What she said: In Warren’s 2016 speech, she said the dominance of a few conglomerates in the cable and internet service industries had resulted in worse service for customers — singling out the particularly detested telecom company Comcast.
Consider Comcast, the nation’s largest cable and internet service provider. Comcast has consolidated its position by buying up rivals. Today, over half of all cable and internet subscribers in America are Comcast customers. And last year was Comcast’s best year in nearly a decade. But while big telecom giants have been consuming each other, consumers have been left out in the cold—facing little or no choice in service providers and paying through the nose for cable and internet service. Over a third of Americans who theoretically have access to high speed internet don’t actually subscribe because the price tag is too high. And the data are clear: Americans pay much more for cable and internet than their counterparts in other advanced countries and, in return, we get worse service.
In 2017, despite her concerns about President Donald Trump’s reported political motives, Warren applauded the Justice Department’s (ultimately unsuccessful) lawsuit to block the AT&T-Time Warner merger, another example of vertical integration.
I’m glad that the Justice Department has filed suit to stop the AT&T and Time Warner deal. By bringing together one of the nation’s leading content distributors and one of the world’s largest TV and entertainment companies, this merger invites higher prices, fewer choices, and worse service for consumers.
In addition to vertical media consolidation, Warren called the effects of a few companies — such as the Republican-leaning Sinclair Broadcast Group — owning a dominant share of the country’s media outlets “downright scary.”
Take the proposed merger of Sinclair Broadcast Group—the largest TV station owner in the U.S. —and Tribune Broadcasting—another large TV station owner. David Smith, Sinclair’s executive chairman, is a big-shot Republican donor who aggressively uses his local stations to promote his own political views. He threw in with Trump during the 2016 campaign and used local news stations to plant pro-Trump stories. Jared Kushner even bragged about reaching a deal with Sinclair to get more positive coverage of Trump.
That deal has paid off in spades. After the election, Smith met with [FCC Chairman Ajit] Pai to discuss FCC rules that prevented Sinclair from acquiring Tribune, and Pai immediately got to work to help pave the way for a merger that, if completed, would give Sinclair access to over 70 percent of American households—and a chance to quietly pump his own brand of right-wing politics into local news programs in nearly three out of every four homes in America.
This is downright scary. A free and independent media is powerfully important to the survival of democracy, and the FCC is on the verge of trashing the independence that we all rely on.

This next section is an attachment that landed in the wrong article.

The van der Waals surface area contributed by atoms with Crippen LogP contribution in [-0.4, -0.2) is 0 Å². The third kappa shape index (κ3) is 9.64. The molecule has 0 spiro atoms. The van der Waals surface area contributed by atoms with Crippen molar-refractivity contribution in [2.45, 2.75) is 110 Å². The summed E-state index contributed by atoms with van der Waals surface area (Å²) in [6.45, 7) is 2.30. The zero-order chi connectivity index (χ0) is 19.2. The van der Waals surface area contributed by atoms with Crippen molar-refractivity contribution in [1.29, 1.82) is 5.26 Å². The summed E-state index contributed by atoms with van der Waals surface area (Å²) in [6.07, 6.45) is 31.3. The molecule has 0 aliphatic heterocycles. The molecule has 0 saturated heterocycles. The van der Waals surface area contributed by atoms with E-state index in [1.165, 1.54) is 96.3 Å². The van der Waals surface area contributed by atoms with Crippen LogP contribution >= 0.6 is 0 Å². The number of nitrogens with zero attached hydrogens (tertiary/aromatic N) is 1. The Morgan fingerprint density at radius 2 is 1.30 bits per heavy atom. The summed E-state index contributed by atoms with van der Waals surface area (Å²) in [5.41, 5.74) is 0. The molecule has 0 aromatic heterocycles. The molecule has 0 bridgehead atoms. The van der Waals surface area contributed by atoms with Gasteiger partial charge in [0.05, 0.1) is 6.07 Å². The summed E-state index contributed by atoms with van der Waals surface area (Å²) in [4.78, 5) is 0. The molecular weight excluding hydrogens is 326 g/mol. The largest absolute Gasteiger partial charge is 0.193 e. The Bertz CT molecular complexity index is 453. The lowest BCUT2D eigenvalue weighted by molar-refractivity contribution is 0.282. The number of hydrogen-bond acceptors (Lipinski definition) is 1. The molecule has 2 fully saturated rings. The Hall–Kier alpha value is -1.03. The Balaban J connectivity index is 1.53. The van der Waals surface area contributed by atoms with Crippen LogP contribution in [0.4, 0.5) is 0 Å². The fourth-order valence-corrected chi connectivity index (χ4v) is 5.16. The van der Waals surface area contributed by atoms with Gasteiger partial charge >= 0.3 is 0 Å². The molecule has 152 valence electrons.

The industry: Retail
What she said: Before Amazon’s rise in the e-commerce space, Warren voiced concerns about the effect of Walmart’s still-growing power on smaller retailers, as well as its treatment of workers. Last year, she criticized the company for paying billions to shareholders while paying workers just $11 an hour.
Warren and other Democratic lawmakers have consistently pressured Walmart to raise its wages, following contested estimates that the chain’s workers collect $6 billion in federal assistance. Last September, Sen. Bernie Sanders introduced a bill, targeting retail giants like Amazon and Walmart, that would tax large corporations the price of its employees food stamps and other public assistance (the Vermont senator was the bill’s only sponsor).
In her 2016 speech, Warren pointed to the “Walmart effect” as an example of how one large company can harm competition — and in turn employees.
When competition declines, small businesses can be wiped out — and our whole economy can suffer. Look at what is often referred to as the Wal-Mart effect. Wal-Mart is big, and it’s powerful. It delivers anywhere from 30 to 50 percent of the products Americans consume, and it controls over half of all groceries sold in some major cities.
Wal-Mart’s gigantic size gives it a competitive advantage over small businesses. And often, when Wal-Mart moves into town, small businesses collapse because they can’t compete with the price leverage Wal-Mart has built with its suppliers.
Wal-Mart is notorious for the low wages and poor working conditions it offers, and the Wal-Mart effect has an impact on suppliers as well—forcing them to cut their own workers’ wages and benefits to keep Wal-Mart’s business. Workers who cannot survive on those wages turn to public assistance, including housing, health care, and food stamps, that is subsidized by other taxpayers. Wal-Mart workers alone are estimated to collect about $6 billion a year in federal taxpayer subsidies just to survive. That means the low, low prices that Wal-Mart advertises are paid for, in part, by high, high tax subsidies that every other American pays for. In the meantime, Wal-Mart’s investors pocket the high, high profits.